The idea of shutting up when you are trying to win something is often the hardest for people to overcome, and it is why many fail at the attempts they make to sway others to their side.

When we are passionate about something, when we know we are right, when we really want to eat curry – we tend to try to control things by holding the talking stick the longest.

That doesn't always work though. If you are up against someone as stubborn or resolute as you, they will feel like their ideas are going unheard, and that you don't value their opinion.

Similar to the way that no one wants to come around to a jerk's point of view, mostly on principle, people don't like feeling unheard and unvalued.

How Do You Change This?

Let the other side talk.

Listen to why they have made the decision they've made. Understand what their expertise and experience has taught them about the situation, and how that applies to not only their opinion, but your own.

Allow them to ask you questions. Answer them and ask questions back. Give them a chance to tell you, either directly or indirectly with objections, why they disagree.

Is there a way you can find a compromise? Perhaps there's an English brewpub somewhere in your neighborhood? Curry recently overtook fish and chips as the #1 takeaway order in London, those people have got to have some incarnation of burgers AND Indian food on the menu.

Everything in Life is NOT a Sale

Yes, I said that at the beginning, but I was trying to sell you on how important these strategies would be for you to get the things that you want in life.

Did it work? Did you manage to make it past the next few paragraphs where I essentially advocated that you should strive to become a manipulative sociopath in all your interactions, personal and professional?

Well, now is the time that I am going to step away from that soapbox a bit and remind you of this important final parting thought:

You should never strive to become a manipulative sociopath.

That's a real disease that is scary and dangerous, and I know that all the readers of Simple Programmer are obviously good people, who do not want to become scary and dangerous. At least not in that way. Scary dangerous awesome coding skills are a completely different ball game!

While you are practicing getting those socks off the floor or perhaps trying a new system at work that will eliminate the need for a hundred redundant lines of code that the program inherited from 2003, absolutely wheel and deal your newly found powers of persuasion. You can find lots more programming and career specific examples in John's Soft Skills book, always a favorite for Simple Programmer readers.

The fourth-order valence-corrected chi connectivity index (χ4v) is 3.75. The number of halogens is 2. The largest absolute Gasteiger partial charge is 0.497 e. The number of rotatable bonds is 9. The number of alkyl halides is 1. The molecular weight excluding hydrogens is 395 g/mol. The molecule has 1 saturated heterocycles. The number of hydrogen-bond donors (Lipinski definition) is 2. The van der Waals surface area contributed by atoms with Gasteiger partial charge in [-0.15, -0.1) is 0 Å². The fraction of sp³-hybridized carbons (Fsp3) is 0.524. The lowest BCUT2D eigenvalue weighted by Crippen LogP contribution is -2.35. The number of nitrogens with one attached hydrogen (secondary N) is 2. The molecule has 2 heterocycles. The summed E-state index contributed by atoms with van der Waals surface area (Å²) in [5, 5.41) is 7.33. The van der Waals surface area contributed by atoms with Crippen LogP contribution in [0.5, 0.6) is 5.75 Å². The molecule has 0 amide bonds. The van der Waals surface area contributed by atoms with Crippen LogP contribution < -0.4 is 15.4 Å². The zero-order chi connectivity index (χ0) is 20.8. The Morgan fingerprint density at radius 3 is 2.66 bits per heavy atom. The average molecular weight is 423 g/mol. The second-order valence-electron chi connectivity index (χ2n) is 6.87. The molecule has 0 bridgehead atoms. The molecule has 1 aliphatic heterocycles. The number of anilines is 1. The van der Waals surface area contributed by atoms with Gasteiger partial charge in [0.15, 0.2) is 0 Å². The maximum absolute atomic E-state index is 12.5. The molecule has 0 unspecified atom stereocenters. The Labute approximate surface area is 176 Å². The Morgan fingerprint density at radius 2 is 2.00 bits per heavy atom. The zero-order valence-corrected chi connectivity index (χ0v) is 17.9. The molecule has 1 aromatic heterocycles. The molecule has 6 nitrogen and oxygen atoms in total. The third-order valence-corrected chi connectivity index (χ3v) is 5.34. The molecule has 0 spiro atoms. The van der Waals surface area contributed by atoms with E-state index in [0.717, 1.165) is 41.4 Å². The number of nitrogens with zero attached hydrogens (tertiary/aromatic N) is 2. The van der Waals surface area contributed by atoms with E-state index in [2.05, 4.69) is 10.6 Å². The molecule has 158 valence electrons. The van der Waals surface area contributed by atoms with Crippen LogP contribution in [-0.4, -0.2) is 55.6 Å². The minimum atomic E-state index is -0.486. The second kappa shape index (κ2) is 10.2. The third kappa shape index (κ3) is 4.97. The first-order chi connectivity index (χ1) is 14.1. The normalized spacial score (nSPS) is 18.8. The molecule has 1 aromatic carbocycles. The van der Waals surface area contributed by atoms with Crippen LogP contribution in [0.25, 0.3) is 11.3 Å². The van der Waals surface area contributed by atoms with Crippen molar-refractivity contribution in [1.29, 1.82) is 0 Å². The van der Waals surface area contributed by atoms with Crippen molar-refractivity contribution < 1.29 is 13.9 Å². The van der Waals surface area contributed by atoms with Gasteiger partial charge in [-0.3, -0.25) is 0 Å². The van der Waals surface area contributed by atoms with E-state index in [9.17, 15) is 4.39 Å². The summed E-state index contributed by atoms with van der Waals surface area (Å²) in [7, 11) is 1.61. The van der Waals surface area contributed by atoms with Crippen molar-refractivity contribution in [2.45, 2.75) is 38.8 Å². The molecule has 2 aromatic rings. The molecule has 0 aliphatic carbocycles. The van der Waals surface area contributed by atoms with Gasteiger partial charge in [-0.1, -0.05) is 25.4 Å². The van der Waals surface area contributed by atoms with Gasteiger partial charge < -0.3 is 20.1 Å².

But some battles are just not worth fighting. Either because they are exhausting or because too many of them will alienate those that you care about. Or maybe, just maybe, someone else's powers of persuasion will make you realize that you didn't realize that point of view before, and you might just agree with it more.

Don't be the person who is always picking fights and debating the quintessential life worth of the long-standing ranch vs. bleu cheese dressing for hot wing controversy.

If something doesn't deeply matter to you, let it go. Take a deep breath, smile, and let the other person have it.

Cause they need some wins in their life as well.

Or, you can compromise.

Personally, blanch dressing (bleu cheese crumbles mixed with ranch dressing) is my go-to hot wing dip.

But I'm always up trying new things.

How good are you at persuading people to do the things you want? Any advice we missed out on here? Any opportunities you might have missed out on, because you didn't know how to share your point of view in a way that turned into a win for everyone involved? Lemme know in the comments below.

About the author

Elisa Doucette

Elisa is the Managing Editor for Simple Programmer. She spends most of her time working with John, SP writers, and her editorial team to provide the best content out there for programmers who want to make the complex simple. When she's not shuffling cards on the Trello boards, she is in a cafe writing, curled up in a leather chair reading, or jumping on a plane to destinations unknown. You can find more of her editing and writing work at her agency, Craft Your Content, or sharing a ton of great articles on Twitter @elisadoucette.